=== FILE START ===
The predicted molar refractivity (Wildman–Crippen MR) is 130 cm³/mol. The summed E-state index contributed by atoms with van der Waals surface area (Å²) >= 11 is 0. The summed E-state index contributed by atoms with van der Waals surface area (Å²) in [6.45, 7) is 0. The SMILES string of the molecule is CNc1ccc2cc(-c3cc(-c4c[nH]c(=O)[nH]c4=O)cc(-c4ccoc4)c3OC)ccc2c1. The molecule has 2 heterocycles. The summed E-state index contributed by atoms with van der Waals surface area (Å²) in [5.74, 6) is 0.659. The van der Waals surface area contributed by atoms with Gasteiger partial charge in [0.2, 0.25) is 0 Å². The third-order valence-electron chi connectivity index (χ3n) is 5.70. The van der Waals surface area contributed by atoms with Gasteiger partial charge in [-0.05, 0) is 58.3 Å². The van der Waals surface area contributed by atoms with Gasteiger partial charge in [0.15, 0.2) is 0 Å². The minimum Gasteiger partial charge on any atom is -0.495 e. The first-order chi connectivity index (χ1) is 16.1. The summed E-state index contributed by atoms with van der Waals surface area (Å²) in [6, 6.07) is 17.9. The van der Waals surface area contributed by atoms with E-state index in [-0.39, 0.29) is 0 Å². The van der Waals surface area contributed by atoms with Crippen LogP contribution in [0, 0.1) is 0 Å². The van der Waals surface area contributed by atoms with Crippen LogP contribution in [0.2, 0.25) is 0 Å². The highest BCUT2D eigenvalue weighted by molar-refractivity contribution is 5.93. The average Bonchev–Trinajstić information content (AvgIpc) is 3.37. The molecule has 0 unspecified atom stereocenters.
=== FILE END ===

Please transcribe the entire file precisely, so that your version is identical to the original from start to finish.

The predicted molar refractivity (Wildman–Crippen MR) is 130 cm³/mol. The summed E-state index contributed by atoms with van der Waals surface area (Å²) >= 11 is 0. The summed E-state index contributed by atoms with van der Waals surface area (Å²) in [6.45, 7) is 0. The SMILES string of the molecule is CNc1ccc2cc(-c3cc(-c4c[nH]c(=O)[nH]c4=O)cc(-c4ccoc4)c3OC)ccc2c1. The molecule has 2 heterocycles. The summed E-state index contributed by atoms with van der Waals surface area (Å²) in [5.74, 6) is 0.659. The van der Waals surface area contributed by atoms with Gasteiger partial charge in [0.2, 0.25) is 0 Å². The third-order valence-electron chi connectivity index (χ3n) is 5.70. The van der Waals surface area contributed by atoms with Gasteiger partial charge in [-0.05, 0) is 58.3 Å². The van der Waals surface area contributed by atoms with Gasteiger partial charge in [0.15, 0.2) is 0 Å². The minimum Gasteiger partial charge on any atom is -0.495 e. The first-order chi connectivity index (χ1) is 16.1. The summed E-state index contributed by atoms with van der Waals surface area (Å²) in [6, 6.07) is 17.9. The van der Waals surface area contributed by atoms with E-state index in [-0.39, 0.29) is 0 Å². The van der Waals surface area contributed by atoms with Crippen LogP contribution in [0, 0.1) is 0 Å². The van der Waals surface area contributed by atoms with Crippen LogP contribution in [0.2, 0.25) is 0 Å². The highest BCUT2D eigenvalue weighted by molar-refractivity contribution is 5.93. The average Bonchev–Trinajstić information content (AvgIpc) is 3.37. The molecule has 0 unspecified atom stereocenters.